2017 Mountains 2 Beach Marathon Recap

SMS and I drove down the Central Coast on Saturday.  Why?!?  I had signed up for the Mountains 2 Beaches marathon to try and qualify for the 2018 Boston Marathon.  My time at Boston (4:01) was not great but I knew it was mainly due to the heat.  I had so much fun in Boston that I wanted to run it again so…Mountains 2 Beach it was.  I wanted a marathon that was known for providing BQs (Boston Qualifiers…ack, I’m using the lingo and drinking the Koolaid!) and with a 700 feet net downhill, M2B was it!  Also, I didn’t want to do an extended marathon training plan again so I tried to keep my fitness up for a few more weeks.  M2B had been sold out but right after Boston, they opened up 200 slots.  I signed up for one and kept up my training after the marathon, mostly in the form of long runs and a few interval workouts.

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Papi’s Grill- so good!

So!  On Saturday, we stopped at Papi’s Grill in Pismo Beach and had excellent Mexican food.  We had several awesome tacos- butter beef, chorizo, potato, chorizo and veggies, shrimp- and chipotle chorizo french fries.  Although the fries were written about in a lot of reviews, the tacos were the winners in my book.  SMS thought that I had ordered too much food (truth!) and that chorizo was a bad choice before a marathon (false!) but he went along with it!

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Outside the Expo.  I feel that if the driver got pulled over, s/he would not have an easy time getting out of a ticket!

We went to the expo which was small and efficient.  Parking cost $5, which I was a little annoyed at but hey, parking by the beach is not usually free, I guess.  (Tip: Park near the Patagonia store and walk over).  I picked up my bib, shuttle ticket and shirt in about 7 minutes.  We looked at the vendors but left fairly quickly.  We walked over to the original Patagonia store.  We poked around for a bit and I got ideas for things I wanted to look for on sale.  SMS found a nice pair of board shorts but they didn’t have his size.  They directed us Surfboards by Fletcher Chouinard Designs where several Patagonia suits are carried.  We found the right size and got a 30% military discount!  Yay! [Re-reading this paragraph, I realize like I sound like such a cheap bastard- 3 money-saving tips in one paragraph?   I can’t believe I stopped clipping coupons long enough to even type these words!]

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Missile Park outside Pt Magu

We drove South about 25 more minutes to Pt Magu Naval Base where we stayed at the Navy Gateway Inn.  It was near the beach and the room was really nice.  I would highly recommend the place.  I would like to go back later in the Summer to enjoy the beach (and maybe beach camping!?).

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Pt Magu beach- the rock Central/South CA divider is on the right.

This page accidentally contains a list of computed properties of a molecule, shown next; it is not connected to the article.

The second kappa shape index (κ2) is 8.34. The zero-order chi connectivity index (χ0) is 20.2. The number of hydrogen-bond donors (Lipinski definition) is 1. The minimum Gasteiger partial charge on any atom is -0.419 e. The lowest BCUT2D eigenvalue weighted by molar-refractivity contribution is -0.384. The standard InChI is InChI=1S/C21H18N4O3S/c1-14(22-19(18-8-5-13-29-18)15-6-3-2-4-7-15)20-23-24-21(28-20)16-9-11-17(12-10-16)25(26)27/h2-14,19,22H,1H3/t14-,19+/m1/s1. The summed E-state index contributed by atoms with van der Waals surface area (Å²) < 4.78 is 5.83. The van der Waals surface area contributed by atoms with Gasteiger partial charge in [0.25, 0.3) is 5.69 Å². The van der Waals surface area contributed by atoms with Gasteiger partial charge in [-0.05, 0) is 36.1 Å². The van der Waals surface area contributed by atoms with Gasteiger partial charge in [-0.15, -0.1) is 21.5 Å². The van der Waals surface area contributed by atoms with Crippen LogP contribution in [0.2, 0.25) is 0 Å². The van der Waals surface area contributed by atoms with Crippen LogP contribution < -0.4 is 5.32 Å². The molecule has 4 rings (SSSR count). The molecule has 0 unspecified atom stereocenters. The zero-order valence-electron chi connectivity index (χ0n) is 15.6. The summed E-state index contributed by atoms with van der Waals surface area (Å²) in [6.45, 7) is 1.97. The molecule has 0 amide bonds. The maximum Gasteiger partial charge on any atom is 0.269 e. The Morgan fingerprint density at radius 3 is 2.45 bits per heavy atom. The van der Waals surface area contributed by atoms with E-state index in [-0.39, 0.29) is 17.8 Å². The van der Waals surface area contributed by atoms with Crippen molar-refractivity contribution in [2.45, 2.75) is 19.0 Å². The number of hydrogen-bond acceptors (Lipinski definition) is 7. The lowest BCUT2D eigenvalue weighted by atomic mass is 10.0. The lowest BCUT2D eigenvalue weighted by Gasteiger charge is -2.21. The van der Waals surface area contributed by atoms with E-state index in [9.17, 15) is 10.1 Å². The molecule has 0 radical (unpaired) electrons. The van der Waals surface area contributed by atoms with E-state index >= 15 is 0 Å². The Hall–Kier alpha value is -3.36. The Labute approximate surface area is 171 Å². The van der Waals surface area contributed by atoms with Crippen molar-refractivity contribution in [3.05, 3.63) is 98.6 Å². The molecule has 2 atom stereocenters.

For dinner, SMS and I decided to drive a little further South to Malibu.  The drive along Rte 1 is really beautiful and there’s a spot where the highway runs between two large rocks that were blasted apart for the road.  We decided that it was the gateway between Central Coast and Southern California.

Malibu didn’t seem to be the most walkable place.  Most of the restaurants and shops were in scattered small shopping centers rather than one central “Malibu” town.  We ate at Ollo, which was really delicious.  We shared several dishes- beef shortribs risotto, grilled artichoke, burrata & peach salad and curried lentils.  The shortribs were amazing and the grilled artichoke was beautifully charred.  The burrata was a bit of a miss- I thought it was going to be more of a baguette & spread rather than salad.  The curried lentils were tasty.  Afterwards, we drove back to Pt Magu and went to bed.  I was pretty tired since I was on East Coast time.

The next morning, I woke up, quickly got dressed and drove to Ventura to catch the shuttle.  Parking was pretty easy and fortunately, I parked on the correct side to get to the 101 without having to cross the course later in the morning.  There seemed to be a few more people than there were buses but fortunately, I made it on the last bus.  We arrived in Ojai about 25 minutes later.  I headed straight for the Porta-Potties which, as reported in other write-ups, have fairly long lines.  I would think a few more are needed but Ojai doesn’t seem like much of  a Porta-potty town so maybe the number is limited.

The start was well-organized and I started about 4 minutes after the official start.  I set out with the 3:37 pace group but I realized that I felt really, really good that morning.  So after the first mile, I had caught up to the 3:32 group and ran with them for awhile.  I didn’t necessarily think that I would finish in 3:32 but I thought that building a time buffer would be a good idea and make the end of the race less stressful.

I felt great for the first 16 miles.  I had my headphones in and really got a lot of energy from my music.  Nothing great, just pop music with a good beat.  At mile 16, I stopped for a quick bathroom break.  This is where I lost the 3:32 group because there was no way I was going to sprint after them.  I slowed down a fair bit after that but it also corresponded to where the course flattened out and a headwind started to pick up.  It wasn’t a terrible headwind (in fact, it was slightly cooling) but it was definitely noticeable.

Around mile 21, my legs really started to hurt.  My quads felt so tight and my calves were almost as bad.  It progressively got worse through the last 5 miles but I just gutted through. The last mile, I had a pretty hitch-y gait but I knew that as long as I kept running, albeit slowly, I would very likely make my time goal.  I thought of SMS and his hard climbs, telling myself that this race was like a 12A climb and “the crux is at the finish,” which means the known hardest move is at the end.  I also thought about my friend Jyotsna and how I really did not want to text her bad news about missing my time goal.  I tried to find internal motivation thinking that it was important to do it for myself, not just others, but my internal motivation was telling me to walk so I didn’t listen.